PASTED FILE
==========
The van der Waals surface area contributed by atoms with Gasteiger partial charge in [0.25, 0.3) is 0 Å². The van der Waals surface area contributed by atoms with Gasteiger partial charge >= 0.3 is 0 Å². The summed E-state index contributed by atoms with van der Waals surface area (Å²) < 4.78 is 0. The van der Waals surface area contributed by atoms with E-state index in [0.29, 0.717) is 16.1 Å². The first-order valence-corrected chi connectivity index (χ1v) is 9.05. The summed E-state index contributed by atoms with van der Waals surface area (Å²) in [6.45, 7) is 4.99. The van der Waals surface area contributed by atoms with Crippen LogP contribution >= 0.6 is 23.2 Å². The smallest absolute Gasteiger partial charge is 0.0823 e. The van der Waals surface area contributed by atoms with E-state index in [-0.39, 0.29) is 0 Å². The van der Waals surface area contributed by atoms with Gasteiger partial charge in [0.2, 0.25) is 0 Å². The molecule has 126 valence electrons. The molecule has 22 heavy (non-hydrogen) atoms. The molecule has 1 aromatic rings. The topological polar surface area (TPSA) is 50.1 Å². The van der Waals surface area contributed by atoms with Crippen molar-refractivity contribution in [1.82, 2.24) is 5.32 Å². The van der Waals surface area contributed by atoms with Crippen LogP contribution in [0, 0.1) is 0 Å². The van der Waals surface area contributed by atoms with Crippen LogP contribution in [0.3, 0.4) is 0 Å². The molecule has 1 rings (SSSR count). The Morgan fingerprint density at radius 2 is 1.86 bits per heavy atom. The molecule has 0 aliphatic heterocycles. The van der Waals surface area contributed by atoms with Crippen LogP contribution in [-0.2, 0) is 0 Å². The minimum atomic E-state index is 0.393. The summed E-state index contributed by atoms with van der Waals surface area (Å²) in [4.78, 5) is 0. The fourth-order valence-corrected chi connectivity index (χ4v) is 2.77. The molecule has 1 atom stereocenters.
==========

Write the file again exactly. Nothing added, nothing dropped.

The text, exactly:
The van der Waals surface area contributed by atoms with Gasteiger partial charge in [0.25, 0.3) is 0 Å². The van der Waals surface area contributed by atoms with Gasteiger partial charge >= 0.3 is 0 Å². The summed E-state index contributed by atoms with van der Waals surface area (Å²) < 4.78 is 0. The van der Waals surface area contributed by atoms with E-state index in [0.29, 0.717) is 16.1 Å². The first-order valence-corrected chi connectivity index (χ1v) is 9.05. The summed E-state index contributed by atoms with van der Waals surface area (Å²) in [6.45, 7) is 4.99. The van der Waals surface area contributed by atoms with Crippen LogP contribution >= 0.6 is 23.2 Å². The smallest absolute Gasteiger partial charge is 0.0823 e. The van der Waals surface area contributed by atoms with E-state index in [-0.39, 0.29) is 0 Å². The van der Waals surface area contributed by atoms with Gasteiger partial charge in [0.2, 0.25) is 0 Å². The molecule has 126 valence electrons. The molecule has 22 heavy (non-hydrogen) atoms. The molecule has 1 aromatic rings. The topological polar surface area (TPSA) is 50.1 Å². The van der Waals surface area contributed by atoms with Crippen molar-refractivity contribution in [1.82, 2.24) is 5.32 Å². The van der Waals surface area contributed by atoms with Crippen LogP contribution in [0, 0.1) is 0 Å². The van der Waals surface area contributed by atoms with Crippen LogP contribution in [0.3, 0.4) is 0 Å². The molecule has 1 rings (SSSR count). The Morgan fingerprint density at radius 2 is 1.86 bits per heavy atom. The molecule has 0 aliphatic heterocycles. The van der Waals surface area contributed by atoms with Crippen LogP contribution in [-0.2, 0) is 0 Å². The minimum atomic E-state index is 0.393. The summed E-state index contributed by atoms with van der Waals surface area (Å²) in [4.78, 5) is 0. The fourth-order valence-corrected chi connectivity index (χ4v) is 2.77. The molecule has 1 atom stereocenters.